Whether or not you liked Michael Bay’s “The Rock” and “Armageddon”, like the pre-Hollywood films of John Woo (also in the Criterion Collection), Bay’s films have had an indelible mark on the Sci-fi and action genres. Let’s not forget, after all, that these films did not make it into the Criterion Collection because they had an overwhelming impact on critics or the judges at films festivals, but because they had a great impact on the films that are made today.
Likewise, the “Curious Case of Benjamin Button”, which, while I feel is not one of David Fincher’s best films, deserves more recognition that it gets, is not so much notable for it acting, directing, or script as much as it is acclaimed for its innovations in the use of special effects. In this regard the film is truly revolutionary.
Go watch the Swedish films “I am Blue” and “I am Yellow”. You will find that they are mundane by todays standards, but, in their time, they challenged the notion of censorship and decency in Swedish (and world) cinema. The films are know for this, and the fact that they are an interesting “document” of the political world of the 1960s, not for their power as works of narrative fiction, or art-house masterpieces. Despite this, they are still valuable additions to a collection that seeks to preserve the value and diversity of the world’s cinema, as well as feature landmarks films that actually had an impact on are larger scale than box-office returns.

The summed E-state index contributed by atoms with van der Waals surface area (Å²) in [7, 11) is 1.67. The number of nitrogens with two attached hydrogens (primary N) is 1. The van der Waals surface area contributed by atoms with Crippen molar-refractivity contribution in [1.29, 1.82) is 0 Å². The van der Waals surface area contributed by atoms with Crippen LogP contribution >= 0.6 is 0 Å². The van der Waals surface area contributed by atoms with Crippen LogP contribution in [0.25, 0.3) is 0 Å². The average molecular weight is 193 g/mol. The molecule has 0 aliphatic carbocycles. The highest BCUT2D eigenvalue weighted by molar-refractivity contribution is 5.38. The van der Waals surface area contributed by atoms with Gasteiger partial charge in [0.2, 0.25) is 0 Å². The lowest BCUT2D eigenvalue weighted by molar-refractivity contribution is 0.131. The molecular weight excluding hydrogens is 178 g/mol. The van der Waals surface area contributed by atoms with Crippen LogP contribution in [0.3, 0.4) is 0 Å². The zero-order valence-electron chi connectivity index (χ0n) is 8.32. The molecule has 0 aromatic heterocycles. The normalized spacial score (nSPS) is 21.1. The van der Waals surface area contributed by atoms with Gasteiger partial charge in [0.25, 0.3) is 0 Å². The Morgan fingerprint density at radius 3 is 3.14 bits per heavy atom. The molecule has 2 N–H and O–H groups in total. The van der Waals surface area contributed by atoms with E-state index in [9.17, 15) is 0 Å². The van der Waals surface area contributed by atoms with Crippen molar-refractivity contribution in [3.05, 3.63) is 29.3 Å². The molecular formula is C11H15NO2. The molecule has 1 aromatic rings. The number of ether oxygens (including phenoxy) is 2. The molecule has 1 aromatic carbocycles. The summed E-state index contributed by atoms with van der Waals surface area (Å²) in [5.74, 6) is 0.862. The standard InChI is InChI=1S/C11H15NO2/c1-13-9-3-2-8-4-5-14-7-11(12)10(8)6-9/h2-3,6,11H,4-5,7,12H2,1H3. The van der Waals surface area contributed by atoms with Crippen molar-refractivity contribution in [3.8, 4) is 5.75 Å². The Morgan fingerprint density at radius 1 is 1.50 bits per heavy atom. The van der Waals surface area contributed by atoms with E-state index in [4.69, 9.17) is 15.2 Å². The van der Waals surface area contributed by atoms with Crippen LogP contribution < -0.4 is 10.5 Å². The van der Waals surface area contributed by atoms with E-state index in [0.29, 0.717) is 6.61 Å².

Take Wes Anderson, for example. If I am not mistaken, “Fantastic Mr. Fox” was the first film of his that actually made back what was spent to make it. He is unique, talented, and makes movies that reflect an important interpretation of the post-modern struggles of (particularly) white, middle-class males. Like his style of humor or not, it is missing the point to dismiss him as irrelevant.
The films are know for this, and the fact that they are an interesting “document” of the political world of the 1960s, not for their power as works of narrative fiction, or art-house masterpieces.
Please tell me that you didn’t just now reject the masterfulness of the I Am Curious films by calling them “interesting documents” and yet you “praised” the…what did you say again…special effects of Benjamin Button…and, what, the indelible mark of Bay’s two pseudo-camp films? Laughable, utterly laughable…Impact on the films made today? Have you heard of Enzo Castellari or how the hack Tarantino stole from King Hu? So these two directors haven’t left a bigger mark on how slick adventure films are made today?